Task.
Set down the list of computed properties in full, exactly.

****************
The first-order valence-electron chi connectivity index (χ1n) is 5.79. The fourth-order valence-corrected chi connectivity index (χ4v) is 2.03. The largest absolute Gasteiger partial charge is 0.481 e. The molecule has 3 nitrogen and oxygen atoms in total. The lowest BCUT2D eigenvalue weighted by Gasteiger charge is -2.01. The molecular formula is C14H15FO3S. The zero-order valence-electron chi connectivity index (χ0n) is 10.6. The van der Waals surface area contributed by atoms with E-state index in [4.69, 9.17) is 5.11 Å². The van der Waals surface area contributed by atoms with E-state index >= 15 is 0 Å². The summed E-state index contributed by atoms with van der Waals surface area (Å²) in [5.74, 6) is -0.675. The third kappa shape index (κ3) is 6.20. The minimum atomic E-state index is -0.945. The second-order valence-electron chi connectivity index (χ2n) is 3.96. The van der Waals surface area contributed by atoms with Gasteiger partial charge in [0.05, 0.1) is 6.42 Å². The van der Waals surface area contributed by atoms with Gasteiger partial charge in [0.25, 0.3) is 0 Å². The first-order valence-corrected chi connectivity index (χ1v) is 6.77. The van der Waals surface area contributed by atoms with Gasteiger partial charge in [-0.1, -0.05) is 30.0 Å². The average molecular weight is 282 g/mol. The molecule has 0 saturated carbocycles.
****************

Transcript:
The first-order valence-electron chi connectivity index (χ1n) is 5.79. The fourth-order valence-corrected chi connectivity index (χ4v) is 2.03. The largest absolute Gasteiger partial charge is 0.481 e. The molecule has 3 nitrogen and oxygen atoms in total. The lowest BCUT2D eigenvalue weighted by Gasteiger charge is -2.01. The molecular formula is C14H15FO3S. The zero-order valence-electron chi connectivity index (χ0n) is 10.6. The van der Waals surface area contributed by atoms with E-state index in [4.69, 9.17) is 5.11 Å². The van der Waals surface area contributed by atoms with E-state index >= 15 is 0 Å². The summed E-state index contributed by atoms with van der Waals surface area (Å²) in [5.74, 6) is -0.675. The third kappa shape index (κ3) is 6.20. The minimum atomic E-state index is -0.945. The second-order valence-electron chi connectivity index (χ2n) is 3.96. The van der Waals surface area contributed by atoms with Gasteiger partial charge in [0.05, 0.1) is 6.42 Å². The van der Waals surface area contributed by atoms with Gasteiger partial charge in [0.25, 0.3) is 0 Å². The first-order valence-corrected chi connectivity index (χ1v) is 6.77. The van der Waals surface area contributed by atoms with Gasteiger partial charge in [-0.1, -0.05) is 30.0 Å². The average molecular weight is 282 g/mol. The molecule has 0 saturated carbocycles.